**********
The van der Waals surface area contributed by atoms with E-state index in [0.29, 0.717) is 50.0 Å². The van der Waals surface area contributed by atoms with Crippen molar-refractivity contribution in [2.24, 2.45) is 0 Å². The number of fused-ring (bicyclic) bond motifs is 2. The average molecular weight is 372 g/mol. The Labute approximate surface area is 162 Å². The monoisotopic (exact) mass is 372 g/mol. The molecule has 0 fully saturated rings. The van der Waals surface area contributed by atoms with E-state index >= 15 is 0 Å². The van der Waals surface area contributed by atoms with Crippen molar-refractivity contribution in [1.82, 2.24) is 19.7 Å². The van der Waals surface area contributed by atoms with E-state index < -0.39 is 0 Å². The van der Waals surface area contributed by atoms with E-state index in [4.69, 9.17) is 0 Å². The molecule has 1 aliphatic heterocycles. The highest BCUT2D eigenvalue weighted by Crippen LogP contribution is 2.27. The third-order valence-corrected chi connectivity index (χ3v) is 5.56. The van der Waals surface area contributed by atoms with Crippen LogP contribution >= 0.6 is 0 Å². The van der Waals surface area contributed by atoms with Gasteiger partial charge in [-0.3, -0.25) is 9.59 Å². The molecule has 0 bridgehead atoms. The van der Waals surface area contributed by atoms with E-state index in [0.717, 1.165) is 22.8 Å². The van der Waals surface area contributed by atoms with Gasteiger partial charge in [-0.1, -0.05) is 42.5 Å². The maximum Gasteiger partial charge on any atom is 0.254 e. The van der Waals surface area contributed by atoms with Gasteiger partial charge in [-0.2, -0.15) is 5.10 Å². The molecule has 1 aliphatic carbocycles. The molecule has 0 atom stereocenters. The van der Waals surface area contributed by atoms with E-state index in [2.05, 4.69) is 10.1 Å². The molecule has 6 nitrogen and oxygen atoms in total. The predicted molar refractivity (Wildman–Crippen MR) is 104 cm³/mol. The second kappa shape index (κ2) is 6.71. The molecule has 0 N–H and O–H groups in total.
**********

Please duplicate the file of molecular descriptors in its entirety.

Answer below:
The van der Waals surface area contributed by atoms with E-state index in [0.29, 0.717) is 50.0 Å². The van der Waals surface area contributed by atoms with Crippen molar-refractivity contribution in [2.24, 2.45) is 0 Å². The number of fused-ring (bicyclic) bond motifs is 2. The average molecular weight is 372 g/mol. The Labute approximate surface area is 162 Å². The monoisotopic (exact) mass is 372 g/mol. The molecule has 0 fully saturated rings. The van der Waals surface area contributed by atoms with E-state index >= 15 is 0 Å². The van der Waals surface area contributed by atoms with Crippen molar-refractivity contribution in [1.82, 2.24) is 19.7 Å². The van der Waals surface area contributed by atoms with E-state index < -0.39 is 0 Å². The van der Waals surface area contributed by atoms with E-state index in [4.69, 9.17) is 0 Å². The molecule has 1 aliphatic heterocycles. The highest BCUT2D eigenvalue weighted by Crippen LogP contribution is 2.27. The third-order valence-corrected chi connectivity index (χ3v) is 5.56. The van der Waals surface area contributed by atoms with Crippen LogP contribution >= 0.6 is 0 Å². The van der Waals surface area contributed by atoms with Gasteiger partial charge in [-0.3, -0.25) is 9.59 Å². The molecule has 0 bridgehead atoms. The van der Waals surface area contributed by atoms with E-state index in [0.717, 1.165) is 22.8 Å². The van der Waals surface area contributed by atoms with Gasteiger partial charge in [-0.1, -0.05) is 42.5 Å². The maximum Gasteiger partial charge on any atom is 0.254 e. The van der Waals surface area contributed by atoms with Gasteiger partial charge in [-0.2, -0.15) is 5.10 Å². The molecule has 1 aliphatic carbocycles. The molecule has 0 atom stereocenters. The van der Waals surface area contributed by atoms with E-state index in [2.05, 4.69) is 10.1 Å². The molecule has 6 nitrogen and oxygen atoms in total. The predicted molar refractivity (Wildman–Crippen MR) is 104 cm³/mol. The second kappa shape index (κ2) is 6.71. The molecule has 0 N–H and O–H groups in total.